Tennessee Thomas has her dad, Pete Thomas — Attractions drummer and one of rock’s all-time great percussionists — to thank for the name of her East Village boutique. “He had a thing called the Deep End Club when he was young and crazy,” says the 29-year-old shop owner and drummer. On tour, in his younger years, her father would jump into hotel swimming pools fully clothed whenever someone declared “a Deep End Club meeting.”
Three years ago, Thomas jumped into the deep end herself: She quit her now-defunct indie-rock band, The Like, after 10 years of touring with acts including Kings of Leon, Phantom Planet and Muse, and moved to New York from Los Angeles. In August 2013, she opened a two-week pop-up in the East Village, selling local designers who channel the graphic ’60s vibe she favors. Two weeks turned into six months, which turned into a year — and now the slender, cheery boutique is Thomas’ main gig.
The store isn’t just for showcasing cool merch. Black Lips guitarist Cole Alexander recently played a show there, and Thomas also uses it as a forum for organized discussions on topics including women’s reproductive rights and climate change. “I love that it’s a place where people can come talk.”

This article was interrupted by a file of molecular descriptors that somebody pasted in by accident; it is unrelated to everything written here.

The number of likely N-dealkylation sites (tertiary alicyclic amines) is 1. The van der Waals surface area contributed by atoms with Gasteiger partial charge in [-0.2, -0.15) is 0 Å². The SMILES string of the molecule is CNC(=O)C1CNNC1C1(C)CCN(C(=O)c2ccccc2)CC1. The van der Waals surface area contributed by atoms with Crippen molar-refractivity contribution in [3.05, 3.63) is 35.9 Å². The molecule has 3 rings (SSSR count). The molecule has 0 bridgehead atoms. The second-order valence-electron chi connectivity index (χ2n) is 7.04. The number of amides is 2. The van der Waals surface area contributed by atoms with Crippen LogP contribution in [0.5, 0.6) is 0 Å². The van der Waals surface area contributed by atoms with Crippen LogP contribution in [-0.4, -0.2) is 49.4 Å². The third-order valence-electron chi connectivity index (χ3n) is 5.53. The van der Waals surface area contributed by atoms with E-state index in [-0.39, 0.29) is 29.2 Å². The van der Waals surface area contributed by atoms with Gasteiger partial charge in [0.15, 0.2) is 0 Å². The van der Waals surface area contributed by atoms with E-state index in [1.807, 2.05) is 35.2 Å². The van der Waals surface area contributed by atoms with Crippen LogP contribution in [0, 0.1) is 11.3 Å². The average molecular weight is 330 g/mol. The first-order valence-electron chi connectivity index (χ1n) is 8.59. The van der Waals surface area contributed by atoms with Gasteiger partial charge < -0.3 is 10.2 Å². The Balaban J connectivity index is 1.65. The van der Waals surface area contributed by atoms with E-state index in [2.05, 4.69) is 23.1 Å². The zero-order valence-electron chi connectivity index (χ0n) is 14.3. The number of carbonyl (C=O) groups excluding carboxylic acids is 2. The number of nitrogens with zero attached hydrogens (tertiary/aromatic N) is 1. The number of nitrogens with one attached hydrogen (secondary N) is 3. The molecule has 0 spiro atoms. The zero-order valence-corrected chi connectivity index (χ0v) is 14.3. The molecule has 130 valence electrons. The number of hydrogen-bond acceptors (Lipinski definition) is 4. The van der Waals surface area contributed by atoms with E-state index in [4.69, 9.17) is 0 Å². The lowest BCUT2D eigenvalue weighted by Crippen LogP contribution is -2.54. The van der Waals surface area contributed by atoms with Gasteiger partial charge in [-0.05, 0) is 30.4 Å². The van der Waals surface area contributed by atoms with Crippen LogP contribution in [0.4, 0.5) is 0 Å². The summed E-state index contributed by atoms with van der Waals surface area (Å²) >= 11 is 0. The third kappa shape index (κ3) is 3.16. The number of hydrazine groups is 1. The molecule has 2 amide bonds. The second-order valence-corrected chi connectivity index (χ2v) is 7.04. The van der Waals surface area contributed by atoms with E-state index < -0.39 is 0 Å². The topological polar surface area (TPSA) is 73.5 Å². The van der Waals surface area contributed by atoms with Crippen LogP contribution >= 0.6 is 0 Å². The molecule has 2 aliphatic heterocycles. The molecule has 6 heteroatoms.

Meanwhile, Thomas hasn’t entirely abandoned her roots. She DJs a few nights a week and plays drums in friends’ bands. (In July, she popped up in pal Jenny Lewis’ video for “Just One of the Guys” alongside Anne Hathaway and Kristen Stewart.) “In New York there is so much going on,” she says, “and I get to do this during the day.”
SHOP THIS: The Deep End Club, 156 First Ave., New York, NY 10009; email@example.com; thedeependclub.com.
VINTAGE VIBES: Sixties-inspired frocks and shirts at Deep End Club.
HOP TO IT: “Mandy Coon is a local designer who makes these sweet bunny bags.” ($435)
BOLD PRINTS: “Orla Kiely’s clothes are totally mod!” (separates, $99 each)
MADE IN L.A.: “Our Dead End Club T-shirts are made by a friend in Los Angeles.” ($40)
EYE HEART YOU: “I carry jewelry by Pamela Love. All her stuff has eyes or hearts on it.” ($110-$220)
RETRO SHADES: “Future Eyes sunglasses are the first things people tend to go over to.” ($50)
This article first appeared in the Oct. 11 issue of Billboard magazine.